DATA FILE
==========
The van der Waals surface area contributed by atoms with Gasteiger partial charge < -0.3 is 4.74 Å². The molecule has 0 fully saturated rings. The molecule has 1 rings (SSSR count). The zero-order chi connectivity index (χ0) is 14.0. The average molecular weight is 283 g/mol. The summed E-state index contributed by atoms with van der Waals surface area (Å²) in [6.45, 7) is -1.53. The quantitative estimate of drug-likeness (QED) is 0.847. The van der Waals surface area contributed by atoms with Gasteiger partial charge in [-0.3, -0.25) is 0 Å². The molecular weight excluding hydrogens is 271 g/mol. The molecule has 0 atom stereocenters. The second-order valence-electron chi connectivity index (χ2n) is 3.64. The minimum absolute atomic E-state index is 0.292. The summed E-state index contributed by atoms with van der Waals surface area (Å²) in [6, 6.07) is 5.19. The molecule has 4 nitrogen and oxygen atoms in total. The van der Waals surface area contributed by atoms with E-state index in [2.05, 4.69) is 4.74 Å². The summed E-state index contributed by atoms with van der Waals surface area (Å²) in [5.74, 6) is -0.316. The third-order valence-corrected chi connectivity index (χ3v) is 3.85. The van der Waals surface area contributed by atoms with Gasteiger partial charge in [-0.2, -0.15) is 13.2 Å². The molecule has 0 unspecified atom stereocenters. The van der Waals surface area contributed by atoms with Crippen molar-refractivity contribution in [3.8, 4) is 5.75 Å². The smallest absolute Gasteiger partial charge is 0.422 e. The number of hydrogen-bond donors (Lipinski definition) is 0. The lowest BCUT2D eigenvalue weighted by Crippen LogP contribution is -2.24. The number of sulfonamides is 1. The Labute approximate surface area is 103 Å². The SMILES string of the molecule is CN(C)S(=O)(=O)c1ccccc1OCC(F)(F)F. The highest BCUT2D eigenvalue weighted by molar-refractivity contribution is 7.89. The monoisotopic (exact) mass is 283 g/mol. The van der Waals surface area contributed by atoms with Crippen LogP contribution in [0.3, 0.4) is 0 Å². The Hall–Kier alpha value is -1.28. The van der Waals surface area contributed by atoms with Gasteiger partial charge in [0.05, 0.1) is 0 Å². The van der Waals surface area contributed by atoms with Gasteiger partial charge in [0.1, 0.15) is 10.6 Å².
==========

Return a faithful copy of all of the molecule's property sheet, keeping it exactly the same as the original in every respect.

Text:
The van der Waals surface area contributed by atoms with Gasteiger partial charge < -0.3 is 4.74 Å². The molecule has 0 fully saturated rings. The molecule has 1 rings (SSSR count). The zero-order chi connectivity index (χ0) is 14.0. The average molecular weight is 283 g/mol. The summed E-state index contributed by atoms with van der Waals surface area (Å²) in [6.45, 7) is -1.53. The quantitative estimate of drug-likeness (QED) is 0.847. The van der Waals surface area contributed by atoms with Gasteiger partial charge in [-0.3, -0.25) is 0 Å². The molecular weight excluding hydrogens is 271 g/mol. The molecule has 0 atom stereocenters. The second-order valence-electron chi connectivity index (χ2n) is 3.64. The minimum absolute atomic E-state index is 0.292. The summed E-state index contributed by atoms with van der Waals surface area (Å²) in [6, 6.07) is 5.19. The molecule has 4 nitrogen and oxygen atoms in total. The van der Waals surface area contributed by atoms with E-state index in [2.05, 4.69) is 4.74 Å². The summed E-state index contributed by atoms with van der Waals surface area (Å²) in [5.74, 6) is -0.316. The third-order valence-corrected chi connectivity index (χ3v) is 3.85. The van der Waals surface area contributed by atoms with Gasteiger partial charge in [-0.2, -0.15) is 13.2 Å². The molecule has 0 unspecified atom stereocenters. The van der Waals surface area contributed by atoms with Crippen molar-refractivity contribution in [3.8, 4) is 5.75 Å². The smallest absolute Gasteiger partial charge is 0.422 e. The number of hydrogen-bond donors (Lipinski definition) is 0. The lowest BCUT2D eigenvalue weighted by Crippen LogP contribution is -2.24. The number of sulfonamides is 1. The Labute approximate surface area is 103 Å². The SMILES string of the molecule is CN(C)S(=O)(=O)c1ccccc1OCC(F)(F)F. The highest BCUT2D eigenvalue weighted by molar-refractivity contribution is 7.89. The monoisotopic (exact) mass is 283 g/mol. The van der Waals surface area contributed by atoms with Crippen LogP contribution in [0.3, 0.4) is 0 Å². The Hall–Kier alpha value is -1.28. The van der Waals surface area contributed by atoms with Gasteiger partial charge in [0.05, 0.1) is 0 Å². The van der Waals surface area contributed by atoms with Gasteiger partial charge in [0.1, 0.15) is 10.6 Å².